American Idiot, Edinburgh Playhouse, Review

Rating
3
Show details
Company
Work Light Productions
Production
Michael Mayer (Director), Steven Hoggett (Choreography), Tom Kitt (Arrangements, and Orchestrations)
Performers
Alex Nee (Johnny), Casey O'Farrell (Will), Thomas Hettrick (Tunny), Kennedy Haughell(Heather), Alyssa DiPalma (Whatshername), Trent Saunders (St.Jimmy), Jenna Ruball (The extraordinary girl)
Running time
110mins

Punk Rock ‘American Idiot’ is like Trainspotting USA - without the wit and local ‘charm’. If you like Green Day’s music then you will enjoy an evening of music and frenetic dance as this Broadway musical arrives in Edinburgh for a short run.

Set with the band onstage, the show is like a rock concert even down to starting over 10 minutes past the already late curtain-up of 8pm. Prior to the start, there were noises off that sounded like the punk rock equivalent of a pre-match Celtic huddle.

Normally, America Idiot’ is a one-act show running for 90 minutes, but this production is a game of two halves. Frankly, I found the first half disappointing and glad that I had done some research to be able to follow what passed for a plot.

It’s about three disaffected young people who decide to seek the excitement of the city: Johnny, the main character and his mates Will and Tunny. In the end Will stays behind with his pregnant girlfriend and Tunny after taking his fill, decides to join the army. Johnny goes on to live the ‘dream’ of a drug-fuelled lifestyle under the influence of St. Jimmy and living with a girl known as Whatshername.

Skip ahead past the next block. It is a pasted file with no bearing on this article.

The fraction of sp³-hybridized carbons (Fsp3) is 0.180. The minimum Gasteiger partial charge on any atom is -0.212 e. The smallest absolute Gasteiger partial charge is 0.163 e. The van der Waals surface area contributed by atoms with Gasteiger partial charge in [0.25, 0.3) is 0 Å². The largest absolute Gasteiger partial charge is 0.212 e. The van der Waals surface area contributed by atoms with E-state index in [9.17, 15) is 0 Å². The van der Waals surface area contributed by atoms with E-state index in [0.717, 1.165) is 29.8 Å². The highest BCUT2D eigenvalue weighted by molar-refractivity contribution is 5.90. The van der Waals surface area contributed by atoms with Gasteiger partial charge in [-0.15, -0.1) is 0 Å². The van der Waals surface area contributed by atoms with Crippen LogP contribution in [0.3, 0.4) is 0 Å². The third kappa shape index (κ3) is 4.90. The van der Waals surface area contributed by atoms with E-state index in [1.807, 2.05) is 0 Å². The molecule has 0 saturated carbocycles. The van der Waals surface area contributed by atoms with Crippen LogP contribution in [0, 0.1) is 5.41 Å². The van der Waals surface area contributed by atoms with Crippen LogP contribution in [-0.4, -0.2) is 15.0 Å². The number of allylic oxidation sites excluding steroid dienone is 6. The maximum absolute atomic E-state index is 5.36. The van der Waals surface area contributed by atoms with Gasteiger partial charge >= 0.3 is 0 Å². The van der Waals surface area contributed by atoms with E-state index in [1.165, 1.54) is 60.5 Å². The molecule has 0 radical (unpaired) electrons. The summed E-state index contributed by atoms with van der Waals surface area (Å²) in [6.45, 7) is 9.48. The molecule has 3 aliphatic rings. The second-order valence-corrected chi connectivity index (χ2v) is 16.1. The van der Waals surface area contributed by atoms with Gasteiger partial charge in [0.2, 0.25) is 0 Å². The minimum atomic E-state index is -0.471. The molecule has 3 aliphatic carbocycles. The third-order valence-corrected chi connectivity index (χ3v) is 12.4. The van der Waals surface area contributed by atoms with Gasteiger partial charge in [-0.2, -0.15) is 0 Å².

The second half got off to a great start and had more variety of music. Tunny, who lost a leg in conflict, is involved in a beautifully choreographed dream scene with the characters flying above the hospital bed which was the highlight for me and I found myself warming to the show as it came to its climax which had the characters returning home.

Will who stayed in suburbia but did not change his ways lost his girlfriend to another man and was not left unscathed.

As a short show, there is plenty of room to create dialogue to help you get to understand the characters but this opportunity was missed.

While you may have guessed that this show was not my cup of tea, someone I know commented on Facebook that the show was absolutely awesome praising the brilliant ensemble as well as the staging and music.

Opinions often differ according to your own musical taste and experience and if you are Adult, like punk music, flashing lights and life in the raw then it’s for you.

Show times

Runs to 27th October: Monday-Thursday 8pm, Friday 5pm & 8.30pm, Saturday 4pm & 8pm.

Tickets

£17.50-£43.50 (depending on show time and seats)